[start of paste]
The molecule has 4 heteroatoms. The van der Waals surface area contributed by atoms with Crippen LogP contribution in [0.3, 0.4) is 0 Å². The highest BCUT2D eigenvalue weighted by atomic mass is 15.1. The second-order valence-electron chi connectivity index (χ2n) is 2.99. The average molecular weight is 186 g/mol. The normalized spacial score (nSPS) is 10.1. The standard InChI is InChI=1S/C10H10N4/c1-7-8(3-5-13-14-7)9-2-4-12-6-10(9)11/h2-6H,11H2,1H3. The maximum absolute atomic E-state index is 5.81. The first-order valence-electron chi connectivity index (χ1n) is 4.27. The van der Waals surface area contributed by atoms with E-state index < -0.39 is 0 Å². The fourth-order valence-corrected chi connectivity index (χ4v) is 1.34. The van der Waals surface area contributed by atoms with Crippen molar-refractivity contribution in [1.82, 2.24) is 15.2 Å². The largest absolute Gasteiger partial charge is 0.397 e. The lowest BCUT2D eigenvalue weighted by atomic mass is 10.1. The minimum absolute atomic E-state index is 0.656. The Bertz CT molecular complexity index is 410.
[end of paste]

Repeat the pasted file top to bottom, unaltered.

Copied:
The molecule has 4 heteroatoms. The van der Waals surface area contributed by atoms with Crippen LogP contribution in [0.3, 0.4) is 0 Å². The highest BCUT2D eigenvalue weighted by atomic mass is 15.1. The second-order valence-electron chi connectivity index (χ2n) is 2.99. The average molecular weight is 186 g/mol. The normalized spacial score (nSPS) is 10.1. The standard InChI is InChI=1S/C10H10N4/c1-7-8(3-5-13-14-7)9-2-4-12-6-10(9)11/h2-6H,11H2,1H3. The maximum absolute atomic E-state index is 5.81. The first-order valence-electron chi connectivity index (χ1n) is 4.27. The van der Waals surface area contributed by atoms with E-state index < -0.39 is 0 Å². The fourth-order valence-corrected chi connectivity index (χ4v) is 1.34. The van der Waals surface area contributed by atoms with Crippen molar-refractivity contribution in [1.82, 2.24) is 15.2 Å². The largest absolute Gasteiger partial charge is 0.397 e. The lowest BCUT2D eigenvalue weighted by atomic mass is 10.1. The minimum absolute atomic E-state index is 0.656. The Bertz CT molecular complexity index is 410.